St Mary le Wigford is home to a charity whose roots date back to the generosity of Edward de Chambour in 1506. Over the generations people have contributed to this fund for Relief in Need.
In 2010 the Charity supported BeAttitude, and allowed them to use the church hall as a centre to support the marginalised and homeless and which in 2014 served 17,113 meals to them as well as providing pastoral and practical support.
New procedures in the City and the unsuitability of this ancient building for that task led to the closure of BeAttitude in 2015, but St Mary le Wigford’s Relief in Need Charity still offers support to individuals, especially to the migrant workers who come to Lincolnshire to work in our thriving, but seasonal, agricultural industry.
Our Charity is currently looking at refocussing our activities and will be interested to hear from anyone with experience in accountancy or housing and who may be interested in serving as a Trustee.
This church is responsible for a Charity that dates back to the generosity of Edward de Chambour in 1506 (which we believe makes it the oldest charity in Lincoln) and which has been added to over the years by many generous patrons. The aims of the charity are quite broadly drawn which has allowed us to respond creatively when people find themselves unable to find help elsewhere from public bodies or other charities.
For example, in 2010, we were able to support a Diocesan initiative working among the homeless in Lincoln, called BeAttitude, to provide a Day Shelter to compliment the Nomad Trust’s excellent work at their Emergency Night Shelter. By 2014 this had grown to have supported over 1,500 people and which served 17,113 meals to homeless and marginalised people in that year. In 2015 new publically funded systems to manage homelessness in Lincoln were introduced and BeAttitude closed.
Since then St Mary le Wigford’s Relief in Need Charity has continued to offer support to individuals whose situation denies them help from statutory bodies or other Charities. The nature of this support is usually low key and we respect the privacy of the individuals so giving details of what we do is not easy. However, we have permission to illustrate our work with the following example.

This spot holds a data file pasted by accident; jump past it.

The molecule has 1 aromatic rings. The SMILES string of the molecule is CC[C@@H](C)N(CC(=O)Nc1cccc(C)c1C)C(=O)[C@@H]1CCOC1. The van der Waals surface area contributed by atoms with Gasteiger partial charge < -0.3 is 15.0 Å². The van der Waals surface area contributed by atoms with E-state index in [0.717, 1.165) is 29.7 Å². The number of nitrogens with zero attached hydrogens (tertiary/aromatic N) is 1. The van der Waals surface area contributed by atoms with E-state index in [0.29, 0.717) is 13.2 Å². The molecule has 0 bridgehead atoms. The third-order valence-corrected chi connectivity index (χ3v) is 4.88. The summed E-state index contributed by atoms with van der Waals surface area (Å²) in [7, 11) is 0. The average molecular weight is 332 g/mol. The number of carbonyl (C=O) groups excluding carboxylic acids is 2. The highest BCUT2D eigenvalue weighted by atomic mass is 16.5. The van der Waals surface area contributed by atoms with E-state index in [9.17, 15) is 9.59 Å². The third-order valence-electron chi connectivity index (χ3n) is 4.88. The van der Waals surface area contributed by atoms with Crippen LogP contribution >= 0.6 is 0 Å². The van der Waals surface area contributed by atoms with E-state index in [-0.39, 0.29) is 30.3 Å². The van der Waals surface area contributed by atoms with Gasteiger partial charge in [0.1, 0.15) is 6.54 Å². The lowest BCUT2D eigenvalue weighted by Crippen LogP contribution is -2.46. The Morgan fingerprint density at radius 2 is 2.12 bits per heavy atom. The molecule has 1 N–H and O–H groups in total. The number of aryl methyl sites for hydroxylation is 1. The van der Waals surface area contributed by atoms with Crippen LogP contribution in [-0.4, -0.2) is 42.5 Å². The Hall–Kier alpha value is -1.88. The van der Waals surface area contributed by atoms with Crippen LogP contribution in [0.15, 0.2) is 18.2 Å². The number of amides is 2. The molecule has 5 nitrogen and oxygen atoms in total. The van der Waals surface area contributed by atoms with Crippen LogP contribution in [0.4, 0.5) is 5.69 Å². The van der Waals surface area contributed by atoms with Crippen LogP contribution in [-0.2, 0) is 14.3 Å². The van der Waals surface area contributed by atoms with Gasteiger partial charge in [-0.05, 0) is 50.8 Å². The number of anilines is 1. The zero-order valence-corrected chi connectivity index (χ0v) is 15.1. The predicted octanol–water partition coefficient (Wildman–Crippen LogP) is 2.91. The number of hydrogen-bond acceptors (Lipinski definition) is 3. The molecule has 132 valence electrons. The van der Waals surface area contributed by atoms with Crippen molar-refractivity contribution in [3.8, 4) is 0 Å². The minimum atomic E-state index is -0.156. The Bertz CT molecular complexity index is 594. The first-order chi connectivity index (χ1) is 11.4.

Linardas was born in 1967 on the Baltic coast of Lithuania when it was a part of the Soviet Union. When Lithuania joined the EU Linardas, like many others, came to the UK in search of better paid work. It was not easy as the work could be seasonal and what seemed like a good wage at home did not go so far in the UK. Getting secure accommodation was a challenge and he spent several periods when he was homeless. As a young man he had been conscripted into the Soviet Army and served in Afghanistan so he was resourceful, but it was hard.
At the end of 2015 he became seriously ill and was admitted to hospital for six months for several operations. He lost his accommodation and most of his possessions whilst there. As he had no access to public funds, being unable to work, the Resettlement Team at the County Hospital contacted us, but with no right to remain in this country we could not get the statutory authorities and charities responsible for the homeless to offer him accommodation before he was discharged onto the streets. After a couple of days, he turned up at the church where the wound from his colostomy was already infected.
From that point we cared for him getting him back to hospital to control the infection. Once he was discharged again our Relief in Need Charity paid for accommodation as his medical condition made it impossible for him to stay at Nomad’s Emergency Shelter. We worked with the UKBA to facilitate his return flight and provided him with fresh clothes and even Euros and current details of bus timings and prices for his trip home from the airport where his family awaited him.
Linardas is not the first migrant worker we have helped and we have even paid for a mother to come from Poland and stay near the hospital where her son’s life hung by a thread. He lived and we were happy to send him home with a substantial support package for him and the family to help them with his disability. Nor do we only help migrant workers as most people we support are UK nationals.
Like St Mary le Wigford church itself, our charity is refocussing to serve the needs of Lincoln and its people in the 21st Century and just as we will welcome any applications for support we will welcome any offers of support especially from people with professional skills such as accountancy or the law as we prayerfully discern God’s will for this ancient charity in this generation.